August 03, 2005
Rick confirmed why law-enforcement agencies, competition shooters, and hunters shoot Black Hills ammunition by firing 13 different loadings of the .223.
Black Hills Ammunition (Dept. ST, P.O. Box 3090, Rapid City, SD 57709; 605-348-5150; (www.black-hills.com) has been putting ammunition together since the 1980s, and during that time it has established itself as a master of making highly accurate ammo in relatively small quantities. Small is relative because Black Hills produces many millions of rounds each year, just not in the quantity or variety that the major ammo companies produce. Rather, Black Hills's focus is on top-quality and specialty rounds.
The U.S. military recognized the outstanding quality of Black Hills ammunition and contracted with the company for its competition 5.56mm ammo as well as high-accuracy specialty rounds for military units engaged in combat. Law-enforcement agencies nationwide use Black Hills ammunition for training and other law-enforcement purposes. Discerning sportsmen across America shoot Black Hills ammo as well.
Loaded With Care
I've had the opportunity to visit Black Hills several times over the years, and what I have seen there is that basic handloading techniques are applied to ammo making, just on a larger scale than the average handloader uses to load ammunition. Black Hills ammunition is assembled with no less care than you apply to your own handloads. In many ways Black Hills ammo is loaded with even more care than most of us apply to our handloads. Do you inspect every primer, every powder charge level? Black Hills does. Do you reject every round that shows any sort of blemish? Black Hills does. Are your loads developed for a high level of shot-to-shot uniformity, accuracy, safety, and function reliability in a wide variety of firearms? Black Hills ammo is.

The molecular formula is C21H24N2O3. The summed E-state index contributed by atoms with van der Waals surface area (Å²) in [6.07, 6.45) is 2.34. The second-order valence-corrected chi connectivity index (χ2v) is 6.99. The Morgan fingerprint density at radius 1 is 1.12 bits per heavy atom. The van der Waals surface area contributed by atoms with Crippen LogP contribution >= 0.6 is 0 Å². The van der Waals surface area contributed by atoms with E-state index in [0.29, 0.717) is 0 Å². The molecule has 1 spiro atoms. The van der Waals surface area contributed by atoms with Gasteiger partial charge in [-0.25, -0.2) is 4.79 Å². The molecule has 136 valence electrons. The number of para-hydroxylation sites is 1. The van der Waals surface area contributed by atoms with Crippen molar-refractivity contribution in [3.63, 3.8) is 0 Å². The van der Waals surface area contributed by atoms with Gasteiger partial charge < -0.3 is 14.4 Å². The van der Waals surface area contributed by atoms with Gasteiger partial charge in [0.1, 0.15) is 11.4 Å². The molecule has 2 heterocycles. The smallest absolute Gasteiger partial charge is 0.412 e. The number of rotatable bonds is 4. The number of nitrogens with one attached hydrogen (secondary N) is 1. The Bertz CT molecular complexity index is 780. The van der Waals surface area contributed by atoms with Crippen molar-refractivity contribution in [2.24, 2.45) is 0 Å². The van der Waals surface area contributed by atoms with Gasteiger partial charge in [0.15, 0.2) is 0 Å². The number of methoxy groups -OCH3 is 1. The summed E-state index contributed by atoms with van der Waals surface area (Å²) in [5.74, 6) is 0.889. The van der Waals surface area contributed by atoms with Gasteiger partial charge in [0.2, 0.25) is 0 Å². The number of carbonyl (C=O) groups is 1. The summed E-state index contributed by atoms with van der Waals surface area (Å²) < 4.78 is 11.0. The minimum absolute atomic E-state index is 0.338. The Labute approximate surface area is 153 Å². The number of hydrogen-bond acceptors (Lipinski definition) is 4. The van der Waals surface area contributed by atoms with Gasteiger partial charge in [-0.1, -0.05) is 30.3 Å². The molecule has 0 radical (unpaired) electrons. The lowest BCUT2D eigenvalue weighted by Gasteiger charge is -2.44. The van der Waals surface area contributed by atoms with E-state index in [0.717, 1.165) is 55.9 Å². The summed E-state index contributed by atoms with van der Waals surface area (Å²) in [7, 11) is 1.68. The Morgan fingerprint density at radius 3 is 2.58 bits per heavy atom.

Black Hills assembles ammunition with all new components, including new cases, and packages them in a red box. In the .223 and four handgun calibers the company also loads once-fired cases, and this ammo is packed in a blue box. Whether the firm is loading new cases or once-fired cases, the care that goes into producing quality ammo is the same.
Components are selected based on a variety of parameters, including accuracy and shot-to-shot pressure and velocity uniformity. Black Hills co-owner Jeff Hoffman is not as limited in his powder and bullet selection as large companies often are. Components are chosen as a handloader might choose them: from all those available. One difference is that Hoffman has the advantage of pressure- and velocity-measuring equipment to help him determine what is really performing better and not simply what shoots best in a single firearm.